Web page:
On August twelfth, by many all that was heard was the silence of rising waters. I myself was awoken by an alert saying school was cancelled and my step-dad’s dog howling. These sounds frightened me, so I opened the cage and allowed the dog on my bed, for comfort.
Rolling over, I assumed I could fall back asleep, with the knowledge that there was no school. Soon I was bombarded by an urge to get out of the bed, so I slipped out from under the comforter and plopped my feet onto the dampened floorboards.
Not seconds later, my mom stormed in, smacking the light switch on and inspecting the outer edge of my room, with an arm full of dirty towels and clothes to be donated. We both, simulataneously, saw the water seeping through my walls and began flinging cloth-like items around the floors.
Before leaving, my mom, sister, and I spent at least a solid hour throwing stuff onto our beds and off the ground. When we realized there was nothing left that we could do, each of us grabbed suitcases of clothes and something we felt we should take with us, for whatever’s the reason.
Of all the items I could have grabbed, I took a mini statue that typically just sat in a box, which I honestly didn’t even remember I had. I saw the dark gray with light gray floral coverup peeking out of the box and the tassel on the middle of the casing that held a pure, glass angel. I scurried away with that and threw anything else important to me in a sealed plastic box on the floor.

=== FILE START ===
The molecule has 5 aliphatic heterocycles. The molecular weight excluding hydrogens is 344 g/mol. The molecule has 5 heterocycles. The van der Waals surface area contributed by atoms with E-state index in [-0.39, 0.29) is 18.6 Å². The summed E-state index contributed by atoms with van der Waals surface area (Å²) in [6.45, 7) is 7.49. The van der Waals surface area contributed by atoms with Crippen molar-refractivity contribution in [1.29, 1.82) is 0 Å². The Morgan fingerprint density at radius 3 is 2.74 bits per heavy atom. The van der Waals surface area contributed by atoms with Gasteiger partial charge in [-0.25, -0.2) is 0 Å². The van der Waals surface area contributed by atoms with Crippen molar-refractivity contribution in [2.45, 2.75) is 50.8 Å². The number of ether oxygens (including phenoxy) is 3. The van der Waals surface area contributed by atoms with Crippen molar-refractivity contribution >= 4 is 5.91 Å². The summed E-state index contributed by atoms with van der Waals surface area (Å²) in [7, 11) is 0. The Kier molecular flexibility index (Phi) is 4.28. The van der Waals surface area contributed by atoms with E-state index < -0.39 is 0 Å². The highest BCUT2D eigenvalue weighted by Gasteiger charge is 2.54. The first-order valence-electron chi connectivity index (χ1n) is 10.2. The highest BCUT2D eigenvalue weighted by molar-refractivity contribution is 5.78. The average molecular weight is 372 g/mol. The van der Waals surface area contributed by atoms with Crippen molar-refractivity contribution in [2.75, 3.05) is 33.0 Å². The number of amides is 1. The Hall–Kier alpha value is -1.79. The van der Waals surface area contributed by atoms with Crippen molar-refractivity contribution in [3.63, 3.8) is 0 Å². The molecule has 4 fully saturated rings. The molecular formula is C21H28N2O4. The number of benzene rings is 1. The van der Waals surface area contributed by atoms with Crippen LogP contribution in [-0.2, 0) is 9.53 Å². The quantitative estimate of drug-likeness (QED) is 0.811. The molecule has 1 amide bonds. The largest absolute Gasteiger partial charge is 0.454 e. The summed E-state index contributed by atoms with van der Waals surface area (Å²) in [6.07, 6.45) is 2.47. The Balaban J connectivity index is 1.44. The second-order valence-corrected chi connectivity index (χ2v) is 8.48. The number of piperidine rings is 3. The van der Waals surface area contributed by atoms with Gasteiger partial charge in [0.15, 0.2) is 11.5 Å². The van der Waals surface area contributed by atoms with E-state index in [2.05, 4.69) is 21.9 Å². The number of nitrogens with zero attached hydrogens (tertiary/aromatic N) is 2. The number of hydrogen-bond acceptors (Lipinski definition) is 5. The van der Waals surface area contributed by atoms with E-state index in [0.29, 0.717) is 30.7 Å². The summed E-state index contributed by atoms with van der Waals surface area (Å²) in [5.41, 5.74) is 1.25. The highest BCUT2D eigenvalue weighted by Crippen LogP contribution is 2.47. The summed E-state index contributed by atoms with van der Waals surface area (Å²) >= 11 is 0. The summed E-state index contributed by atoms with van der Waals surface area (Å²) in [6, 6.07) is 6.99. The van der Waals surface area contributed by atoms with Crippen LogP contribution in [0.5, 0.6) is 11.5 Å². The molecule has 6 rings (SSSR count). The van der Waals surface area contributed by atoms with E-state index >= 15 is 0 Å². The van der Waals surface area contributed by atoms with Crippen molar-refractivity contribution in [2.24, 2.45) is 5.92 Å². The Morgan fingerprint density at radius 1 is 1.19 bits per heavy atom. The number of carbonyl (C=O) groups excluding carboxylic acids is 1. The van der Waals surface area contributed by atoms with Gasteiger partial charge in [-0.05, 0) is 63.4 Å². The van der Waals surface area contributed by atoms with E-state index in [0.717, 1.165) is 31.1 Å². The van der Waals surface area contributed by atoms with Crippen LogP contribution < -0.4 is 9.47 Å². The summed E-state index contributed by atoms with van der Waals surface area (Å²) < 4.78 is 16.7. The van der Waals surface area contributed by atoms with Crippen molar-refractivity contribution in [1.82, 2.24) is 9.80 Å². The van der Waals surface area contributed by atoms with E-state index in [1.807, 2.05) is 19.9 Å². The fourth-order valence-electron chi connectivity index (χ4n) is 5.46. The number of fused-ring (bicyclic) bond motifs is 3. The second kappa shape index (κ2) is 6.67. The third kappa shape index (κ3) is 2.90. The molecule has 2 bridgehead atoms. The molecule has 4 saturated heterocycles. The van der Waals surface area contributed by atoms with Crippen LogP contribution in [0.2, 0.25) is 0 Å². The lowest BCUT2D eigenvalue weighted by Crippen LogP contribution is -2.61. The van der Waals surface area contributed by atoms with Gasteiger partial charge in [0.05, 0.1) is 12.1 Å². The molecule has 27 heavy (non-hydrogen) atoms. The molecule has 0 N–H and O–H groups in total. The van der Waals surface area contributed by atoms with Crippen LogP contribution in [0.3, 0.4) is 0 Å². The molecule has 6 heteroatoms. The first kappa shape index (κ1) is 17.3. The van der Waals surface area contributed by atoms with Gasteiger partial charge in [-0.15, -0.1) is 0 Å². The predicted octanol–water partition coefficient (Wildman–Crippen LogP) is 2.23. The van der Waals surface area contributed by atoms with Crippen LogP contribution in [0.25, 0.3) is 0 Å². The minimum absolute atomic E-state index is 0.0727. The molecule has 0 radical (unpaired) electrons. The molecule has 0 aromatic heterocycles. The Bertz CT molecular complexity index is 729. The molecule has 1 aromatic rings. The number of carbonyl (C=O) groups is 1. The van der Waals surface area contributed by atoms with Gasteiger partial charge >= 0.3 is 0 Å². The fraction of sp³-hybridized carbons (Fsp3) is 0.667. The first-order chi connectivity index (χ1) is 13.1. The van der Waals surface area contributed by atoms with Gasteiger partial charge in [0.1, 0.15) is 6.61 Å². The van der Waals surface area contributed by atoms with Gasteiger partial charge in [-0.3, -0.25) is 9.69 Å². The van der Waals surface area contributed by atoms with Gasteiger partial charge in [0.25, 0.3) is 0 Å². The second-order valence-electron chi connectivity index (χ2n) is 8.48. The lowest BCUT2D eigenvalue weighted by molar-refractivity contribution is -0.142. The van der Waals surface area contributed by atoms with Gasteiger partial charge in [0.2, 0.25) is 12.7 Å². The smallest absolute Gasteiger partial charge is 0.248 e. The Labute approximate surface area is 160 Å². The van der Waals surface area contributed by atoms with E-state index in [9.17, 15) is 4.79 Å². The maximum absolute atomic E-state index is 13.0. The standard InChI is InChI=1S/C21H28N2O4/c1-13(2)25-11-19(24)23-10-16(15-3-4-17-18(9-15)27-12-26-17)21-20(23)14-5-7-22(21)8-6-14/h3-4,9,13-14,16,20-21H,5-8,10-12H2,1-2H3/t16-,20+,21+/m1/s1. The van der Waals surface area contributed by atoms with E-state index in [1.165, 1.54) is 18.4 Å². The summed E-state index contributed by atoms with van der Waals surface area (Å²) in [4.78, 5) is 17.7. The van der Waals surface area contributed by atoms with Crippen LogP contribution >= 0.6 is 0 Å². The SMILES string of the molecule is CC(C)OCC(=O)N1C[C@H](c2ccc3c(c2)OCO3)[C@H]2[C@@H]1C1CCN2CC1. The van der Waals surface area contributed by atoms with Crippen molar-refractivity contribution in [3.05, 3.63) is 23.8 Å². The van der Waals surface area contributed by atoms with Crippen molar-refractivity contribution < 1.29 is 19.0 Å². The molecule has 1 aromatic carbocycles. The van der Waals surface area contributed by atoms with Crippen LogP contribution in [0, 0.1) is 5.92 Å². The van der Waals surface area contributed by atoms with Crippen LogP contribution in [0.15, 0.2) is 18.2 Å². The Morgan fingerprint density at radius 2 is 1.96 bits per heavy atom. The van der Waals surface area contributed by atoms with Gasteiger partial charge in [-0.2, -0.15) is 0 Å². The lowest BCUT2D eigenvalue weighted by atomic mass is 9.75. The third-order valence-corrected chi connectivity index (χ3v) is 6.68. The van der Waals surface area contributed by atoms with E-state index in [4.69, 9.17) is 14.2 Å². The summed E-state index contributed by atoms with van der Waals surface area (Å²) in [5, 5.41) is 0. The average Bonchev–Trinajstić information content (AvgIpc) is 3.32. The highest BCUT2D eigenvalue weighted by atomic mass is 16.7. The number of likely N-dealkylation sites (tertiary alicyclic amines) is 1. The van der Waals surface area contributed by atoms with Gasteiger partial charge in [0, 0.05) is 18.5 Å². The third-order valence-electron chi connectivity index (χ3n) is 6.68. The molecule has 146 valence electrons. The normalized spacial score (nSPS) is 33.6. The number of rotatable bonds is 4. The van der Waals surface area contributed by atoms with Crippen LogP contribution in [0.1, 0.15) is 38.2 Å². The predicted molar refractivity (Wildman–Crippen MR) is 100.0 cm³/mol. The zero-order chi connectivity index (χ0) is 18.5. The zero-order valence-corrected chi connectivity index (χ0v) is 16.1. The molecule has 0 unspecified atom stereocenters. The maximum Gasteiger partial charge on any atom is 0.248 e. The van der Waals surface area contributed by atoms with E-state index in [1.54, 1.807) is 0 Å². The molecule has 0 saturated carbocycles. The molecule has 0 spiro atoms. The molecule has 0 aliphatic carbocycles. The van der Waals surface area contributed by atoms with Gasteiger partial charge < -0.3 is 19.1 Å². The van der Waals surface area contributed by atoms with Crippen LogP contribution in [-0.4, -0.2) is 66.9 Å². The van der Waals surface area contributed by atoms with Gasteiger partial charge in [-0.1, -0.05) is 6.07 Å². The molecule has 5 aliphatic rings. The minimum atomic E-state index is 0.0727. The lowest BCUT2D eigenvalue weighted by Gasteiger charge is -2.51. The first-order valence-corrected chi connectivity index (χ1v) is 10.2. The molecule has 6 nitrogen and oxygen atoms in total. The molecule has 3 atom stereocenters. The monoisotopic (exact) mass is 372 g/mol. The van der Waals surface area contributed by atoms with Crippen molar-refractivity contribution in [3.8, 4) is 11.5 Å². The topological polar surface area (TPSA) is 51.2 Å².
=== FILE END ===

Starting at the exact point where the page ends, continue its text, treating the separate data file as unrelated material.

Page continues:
We all rushed out of the house and tried to leave as quickly as possible.
After humming anything we could into the backseat of our almost seven foot tall vehicle, there was chaos. Although there were only three people and a dog in the car, more noise could not be produced, I’m sure. I was on the phone with my dad telling him we were okay. My mom was on the phone with my step-dad telling him we were coming to his house away from all the rain. My sister was trying to calm the dog and keep him quiet. In the midst of it all though, there were tears. They all cried their eyes out, but I couldn’t. Several times I almost did, but I knew as soon as it was clear that I wasn’t alright, it could only get worse.
In every family there’s the “tough” one, who can handle pressure and doesn’t cry for anything. Speaking from experience, this role is tough in itself. More than anything, I wanted to be home. I craved the feeling of sitting in my empty bed and my furniture on the floor, where it belonged. I wanted to see my dad and my aunt and my other dogs. But I couldn’t permit myself to show it.
What’s usually an hour long trip to my step-dad’s house, turned into two hours and forty five minutes, crammed in a car driving thirty five miles an hour on the interstate.
Halfway there, I felt at the ground for my angel and clenched it in my fist. This, strangely, made me believe that no matter the amount of water that took over my house, that I would be better than okay. It made me believe my room would again be my room. And my home would again be my home.